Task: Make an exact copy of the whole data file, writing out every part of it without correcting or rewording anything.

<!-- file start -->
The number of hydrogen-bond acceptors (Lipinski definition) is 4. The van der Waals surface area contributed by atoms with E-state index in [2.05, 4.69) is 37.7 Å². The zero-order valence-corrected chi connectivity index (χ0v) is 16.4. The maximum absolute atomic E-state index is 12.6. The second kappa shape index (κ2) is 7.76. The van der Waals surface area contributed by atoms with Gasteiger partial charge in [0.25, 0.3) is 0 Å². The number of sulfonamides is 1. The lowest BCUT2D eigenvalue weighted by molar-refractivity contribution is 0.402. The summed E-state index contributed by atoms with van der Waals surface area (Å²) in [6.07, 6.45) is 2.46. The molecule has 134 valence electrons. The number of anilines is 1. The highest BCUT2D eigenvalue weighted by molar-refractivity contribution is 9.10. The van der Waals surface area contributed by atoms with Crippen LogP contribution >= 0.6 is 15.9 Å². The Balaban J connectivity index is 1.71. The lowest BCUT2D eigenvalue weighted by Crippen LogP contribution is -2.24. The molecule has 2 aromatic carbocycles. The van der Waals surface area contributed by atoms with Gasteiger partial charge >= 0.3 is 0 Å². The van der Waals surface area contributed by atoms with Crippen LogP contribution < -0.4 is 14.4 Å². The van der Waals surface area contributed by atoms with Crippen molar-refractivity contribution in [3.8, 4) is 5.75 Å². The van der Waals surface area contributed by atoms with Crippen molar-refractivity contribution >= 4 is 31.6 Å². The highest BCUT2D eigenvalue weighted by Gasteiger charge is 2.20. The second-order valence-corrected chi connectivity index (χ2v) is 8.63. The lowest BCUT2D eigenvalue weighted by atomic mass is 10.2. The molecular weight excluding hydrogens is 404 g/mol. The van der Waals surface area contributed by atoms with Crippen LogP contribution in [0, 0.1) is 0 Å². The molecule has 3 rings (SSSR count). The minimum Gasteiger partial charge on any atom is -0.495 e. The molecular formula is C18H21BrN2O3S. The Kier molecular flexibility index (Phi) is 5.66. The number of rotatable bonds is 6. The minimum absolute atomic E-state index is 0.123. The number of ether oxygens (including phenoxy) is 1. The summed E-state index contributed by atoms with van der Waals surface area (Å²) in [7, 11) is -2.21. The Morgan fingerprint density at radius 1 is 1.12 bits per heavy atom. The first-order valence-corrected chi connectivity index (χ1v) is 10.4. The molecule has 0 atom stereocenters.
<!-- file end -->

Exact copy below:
The number of hydrogen-bond acceptors (Lipinski definition) is 4. The van der Waals surface area contributed by atoms with E-state index in [2.05, 4.69) is 37.7 Å². The zero-order valence-corrected chi connectivity index (χ0v) is 16.4. The maximum absolute atomic E-state index is 12.6. The second kappa shape index (κ2) is 7.76. The van der Waals surface area contributed by atoms with Gasteiger partial charge in [0.25, 0.3) is 0 Å². The number of sulfonamides is 1. The lowest BCUT2D eigenvalue weighted by molar-refractivity contribution is 0.402. The summed E-state index contributed by atoms with van der Waals surface area (Å²) in [6.07, 6.45) is 2.46. The molecule has 134 valence electrons. The number of anilines is 1. The highest BCUT2D eigenvalue weighted by molar-refractivity contribution is 9.10. The van der Waals surface area contributed by atoms with Crippen LogP contribution >= 0.6 is 15.9 Å². The Balaban J connectivity index is 1.71. The lowest BCUT2D eigenvalue weighted by Crippen LogP contribution is -2.24. The molecule has 2 aromatic carbocycles. The van der Waals surface area contributed by atoms with Gasteiger partial charge >= 0.3 is 0 Å². The van der Waals surface area contributed by atoms with Crippen LogP contribution < -0.4 is 14.4 Å². The van der Waals surface area contributed by atoms with Crippen molar-refractivity contribution in [3.8, 4) is 5.75 Å². The van der Waals surface area contributed by atoms with Crippen molar-refractivity contribution >= 4 is 31.6 Å². The highest BCUT2D eigenvalue weighted by Gasteiger charge is 2.20. The second-order valence-corrected chi connectivity index (χ2v) is 8.63. The lowest BCUT2D eigenvalue weighted by atomic mass is 10.2. The molecular weight excluding hydrogens is 404 g/mol. The van der Waals surface area contributed by atoms with Crippen LogP contribution in [0, 0.1) is 0 Å². The molecule has 3 rings (SSSR count). The minimum Gasteiger partial charge on any atom is -0.495 e. The molecular formula is C18H21BrN2O3S. The Kier molecular flexibility index (Phi) is 5.66. The number of rotatable bonds is 6. The minimum absolute atomic E-state index is 0.123. The number of ether oxygens (including phenoxy) is 1. The summed E-state index contributed by atoms with van der Waals surface area (Å²) in [7, 11) is -2.21. The Morgan fingerprint density at radius 1 is 1.12 bits per heavy atom. The first-order valence-corrected chi connectivity index (χ1v) is 10.4. The molecule has 0 atom stereocenters.